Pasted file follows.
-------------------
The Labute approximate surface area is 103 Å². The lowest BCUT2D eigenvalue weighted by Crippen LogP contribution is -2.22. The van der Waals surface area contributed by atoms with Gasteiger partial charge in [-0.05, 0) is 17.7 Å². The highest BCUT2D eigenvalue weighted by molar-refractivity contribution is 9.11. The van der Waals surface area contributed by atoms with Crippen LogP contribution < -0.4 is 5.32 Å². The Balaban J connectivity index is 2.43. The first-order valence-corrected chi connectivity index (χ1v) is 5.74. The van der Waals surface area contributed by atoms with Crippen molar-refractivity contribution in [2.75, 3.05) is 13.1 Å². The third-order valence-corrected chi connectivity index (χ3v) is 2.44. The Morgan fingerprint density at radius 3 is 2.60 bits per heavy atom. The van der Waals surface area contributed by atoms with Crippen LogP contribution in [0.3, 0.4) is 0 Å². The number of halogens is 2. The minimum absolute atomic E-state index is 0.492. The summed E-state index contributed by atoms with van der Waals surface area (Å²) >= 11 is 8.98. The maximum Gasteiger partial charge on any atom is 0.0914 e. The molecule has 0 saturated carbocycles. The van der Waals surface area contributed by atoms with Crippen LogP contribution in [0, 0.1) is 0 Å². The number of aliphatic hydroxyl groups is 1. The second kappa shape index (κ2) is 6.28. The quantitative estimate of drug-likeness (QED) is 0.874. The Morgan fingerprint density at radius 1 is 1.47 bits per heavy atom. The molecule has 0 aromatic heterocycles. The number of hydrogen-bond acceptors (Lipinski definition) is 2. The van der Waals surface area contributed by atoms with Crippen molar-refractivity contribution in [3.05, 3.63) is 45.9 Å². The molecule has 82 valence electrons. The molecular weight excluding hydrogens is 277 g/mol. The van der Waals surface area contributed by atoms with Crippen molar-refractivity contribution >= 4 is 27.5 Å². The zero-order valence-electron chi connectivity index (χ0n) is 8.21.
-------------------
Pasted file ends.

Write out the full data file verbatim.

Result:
The Labute approximate surface area is 103 Å². The lowest BCUT2D eigenvalue weighted by Crippen LogP contribution is -2.22. The van der Waals surface area contributed by atoms with Gasteiger partial charge in [-0.05, 0) is 17.7 Å². The highest BCUT2D eigenvalue weighted by molar-refractivity contribution is 9.11. The van der Waals surface area contributed by atoms with Crippen LogP contribution < -0.4 is 5.32 Å². The Balaban J connectivity index is 2.43. The first-order valence-corrected chi connectivity index (χ1v) is 5.74. The van der Waals surface area contributed by atoms with Crippen molar-refractivity contribution in [2.75, 3.05) is 13.1 Å². The third-order valence-corrected chi connectivity index (χ3v) is 2.44. The Morgan fingerprint density at radius 3 is 2.60 bits per heavy atom. The van der Waals surface area contributed by atoms with Crippen LogP contribution in [0.3, 0.4) is 0 Å². The number of halogens is 2. The minimum absolute atomic E-state index is 0.492. The summed E-state index contributed by atoms with van der Waals surface area (Å²) >= 11 is 8.98. The maximum Gasteiger partial charge on any atom is 0.0914 e. The molecule has 0 saturated carbocycles. The van der Waals surface area contributed by atoms with Crippen LogP contribution in [0, 0.1) is 0 Å². The number of aliphatic hydroxyl groups is 1. The second kappa shape index (κ2) is 6.28. The quantitative estimate of drug-likeness (QED) is 0.874. The Morgan fingerprint density at radius 1 is 1.47 bits per heavy atom. The molecule has 0 aromatic heterocycles. The number of hydrogen-bond acceptors (Lipinski definition) is 2. The van der Waals surface area contributed by atoms with Crippen molar-refractivity contribution in [3.05, 3.63) is 45.9 Å². The molecule has 82 valence electrons. The molecular weight excluding hydrogens is 277 g/mol. The van der Waals surface area contributed by atoms with Crippen molar-refractivity contribution >= 4 is 27.5 Å². The zero-order valence-electron chi connectivity index (χ0n) is 8.21.